Magazine July 6, 2020, Issue

The Productivity Pandemic

A phone on a tripod livestreams a performance by National Symphony Orchestra’s Marissa Regni, May 31, 2020. (Kevin Lamarque/Reuters)

For those of us lucky enough to have kept our job and our health during the Great Coronavirus Pandemic of 2020, working from home — and, in fact, spending nearly all of our waking hours inside our home — has nevertheless presented challenges of its own.

Not least of these has been finding something to do with all the time we suddenly seem to have on our hands. Within a week, we went from telling our friends, “I’m doing really well, but I’m so busy,” to rolling our eyes and muttering, “Doing okay, I guess, just trying to stay busy.”

As most of us heaved a sigh and resigned ourselves to an indeterminate period spent indoors, the social-media machine of productivity gurus whirred into motion and the self-improvement listicles began pouring in, all revolving around the theme of finding countless, personalized ways to make the most of these unusual times.

“Look on the bright side!” they chirped. “Quarantine is a time for Progress and Growth.” Trapped inside, we now would have no choice but to finally get to all those projects we’d been putting off for ages, to detoxify our odd assortment of cleaning supplies, to start drafting that long-awaited novel, to repaint the spare bedroom once or twice or seven times, to declutter our closets and garages, to learn how to garden without killing half the plants, to finally get in shape and start that diet we swore we’d try in the new year.

Websites big and small, eager for a share of the increased Internet traffic of the homebound masses, immediately got busy capitalizing on our unending boredom and churned out articles on staying entertained and being productive.

“50 Fun Things You Can Do at Home Right Now in Quarantine,” a Thrillist article promised. But Travel + Leisure had them beat with “100+ Fun Things to Do at Home Right Now, from Virtual Tours to Animals Cams and More.” Southern Living offered “15 Outdoor Activities to Keep You Grounded During Quarantine,” and the options suggested that people are getting desperate: Weeding the garden, they averred, “can actually be quite soothing.”

One silver lining of this crisis is that the pandemic didn’t strike in winter, when being confined to our homes would’ve presented an especially dire situation. In my neighborhood, at least, the cool spring days have featured many more people than usual outside riding bikes and walking dogs and playing in the yard with their kids.

But there were articles for that, too, cautioning us on how to venture outside our four walls without wreaking havoc: Just make sure, they directed, that when you take one of your eight daily walks, it is with only one family member, and you wear the facial equivalent of a hazmat suit at all times, stay a healthy twelve feet away from passersby — just to be good and safe — and toss a pointed glare at anyone who might fail to observe these rituals. Gathering with friends in lawn chairs out front might be a nice change of pace, but it’s likely out of the question for anyone whose neighbors have become self-appointed enforcement brigades for the social-distancing regime.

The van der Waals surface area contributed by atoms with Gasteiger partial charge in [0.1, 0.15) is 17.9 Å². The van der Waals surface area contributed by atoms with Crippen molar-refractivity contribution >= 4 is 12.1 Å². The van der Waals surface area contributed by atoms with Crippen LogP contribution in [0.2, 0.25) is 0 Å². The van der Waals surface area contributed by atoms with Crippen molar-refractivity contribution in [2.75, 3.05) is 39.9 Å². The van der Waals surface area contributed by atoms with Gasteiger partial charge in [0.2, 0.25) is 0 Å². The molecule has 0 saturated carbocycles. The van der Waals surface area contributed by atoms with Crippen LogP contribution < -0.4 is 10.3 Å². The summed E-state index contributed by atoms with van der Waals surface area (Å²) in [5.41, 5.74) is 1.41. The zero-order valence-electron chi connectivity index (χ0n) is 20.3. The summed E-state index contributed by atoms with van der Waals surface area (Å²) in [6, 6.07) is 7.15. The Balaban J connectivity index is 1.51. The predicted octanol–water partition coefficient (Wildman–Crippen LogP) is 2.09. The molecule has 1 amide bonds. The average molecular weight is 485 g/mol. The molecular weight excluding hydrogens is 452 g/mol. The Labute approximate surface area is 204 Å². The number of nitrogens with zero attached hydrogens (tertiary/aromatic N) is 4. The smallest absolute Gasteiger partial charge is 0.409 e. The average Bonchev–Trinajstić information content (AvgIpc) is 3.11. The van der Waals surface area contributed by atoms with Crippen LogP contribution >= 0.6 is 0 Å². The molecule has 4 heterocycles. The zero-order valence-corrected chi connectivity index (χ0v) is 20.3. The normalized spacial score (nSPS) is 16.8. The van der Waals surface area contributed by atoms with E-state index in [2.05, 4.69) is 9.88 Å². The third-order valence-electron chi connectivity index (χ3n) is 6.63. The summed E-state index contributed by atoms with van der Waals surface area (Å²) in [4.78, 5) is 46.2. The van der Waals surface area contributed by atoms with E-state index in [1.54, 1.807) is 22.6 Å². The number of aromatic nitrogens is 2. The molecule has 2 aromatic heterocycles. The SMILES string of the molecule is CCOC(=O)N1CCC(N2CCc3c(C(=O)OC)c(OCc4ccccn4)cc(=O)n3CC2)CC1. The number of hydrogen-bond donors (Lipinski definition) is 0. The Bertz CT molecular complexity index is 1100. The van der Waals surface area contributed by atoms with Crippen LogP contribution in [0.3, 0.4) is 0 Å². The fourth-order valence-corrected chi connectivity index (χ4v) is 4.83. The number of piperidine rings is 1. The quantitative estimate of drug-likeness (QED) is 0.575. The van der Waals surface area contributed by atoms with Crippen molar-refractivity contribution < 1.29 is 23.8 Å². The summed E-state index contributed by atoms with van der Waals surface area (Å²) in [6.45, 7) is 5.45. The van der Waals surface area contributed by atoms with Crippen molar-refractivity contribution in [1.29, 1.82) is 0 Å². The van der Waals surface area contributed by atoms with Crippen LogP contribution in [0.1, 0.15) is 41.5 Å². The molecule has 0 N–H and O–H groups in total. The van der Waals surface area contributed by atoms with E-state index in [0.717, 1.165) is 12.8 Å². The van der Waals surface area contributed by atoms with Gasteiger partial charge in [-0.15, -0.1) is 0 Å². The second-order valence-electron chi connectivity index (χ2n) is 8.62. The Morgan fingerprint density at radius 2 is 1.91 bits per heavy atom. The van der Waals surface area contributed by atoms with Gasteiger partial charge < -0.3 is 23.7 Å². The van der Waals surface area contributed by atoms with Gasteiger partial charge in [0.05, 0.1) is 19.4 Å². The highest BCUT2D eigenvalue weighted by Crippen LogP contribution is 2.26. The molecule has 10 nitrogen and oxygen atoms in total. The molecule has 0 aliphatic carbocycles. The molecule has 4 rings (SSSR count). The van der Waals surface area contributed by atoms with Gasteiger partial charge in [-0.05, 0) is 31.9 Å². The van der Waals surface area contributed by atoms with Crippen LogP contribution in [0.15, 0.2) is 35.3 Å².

Meanwhile, I have surprised myself with my capacity to cycle through hobbies and projects, picking them up almost faster than I put them down. I spent the obligatory two and a half weeks doing brief workouts from the comfort of my room — four floors above our building’s shuttered gym — facilitated by ten-minute videos and coaches who greet you each morning with the same too-large grin.

Exercising with a view of a lone tree outside my bedroom window got old pretty fast, so I replaced that routine with long walks; these days, ambling a mile around the neighborhood feels like more of a trip than when I used to travel on a plane twice a month. This has given me a chance not only to glimpse and greet neighbors I otherwise never would’ve seen but also to study my surroundings: With the help of an app that identifies flowers, I’ve begun an aggressive campaign to memorize the name of each species of nearby flora, admiring the way they come and go in stages over the course of the season.

Cooking, too, has provided a helpful outlet, as the grocery store has been one of the few sanctioned reasons to journey farther than the local sidewalk. Though I’ve managed plenty of successful new recipes — including my first time roasting a whole chicken — the simple pot of rice was my undoing. (If you’re ever confronted with a similarly disastrous pile of soggy grains, don’t bother with the oven trick. The best solution is some time in a frying pan followed by a good dousing with soy sauce.)

With commuting out of the picture, there’s time for lots of extra reading, an opportunity to train an attention span short-circuited by Twitter to focus for long stretches of time on the same set of ideas — at least, that is, when my neighbors trapped like sardines alongside me have finally ceased their lengthy phone calls on nearby balconies and quieted their yapping dogs.

Watching my friends and neighbors adapt to this odd era has been to see a rather charming display of human resilience, of our ability to make the most of strange and unexpected circumstances. Though staying occupied has been a bit more of a challenge than usual, maybe it has reminded us, too, that it’s okay not to be always so Busy, that a day of less productivity won’t kill us. Most of the time, getting through another day feels like victory enough.

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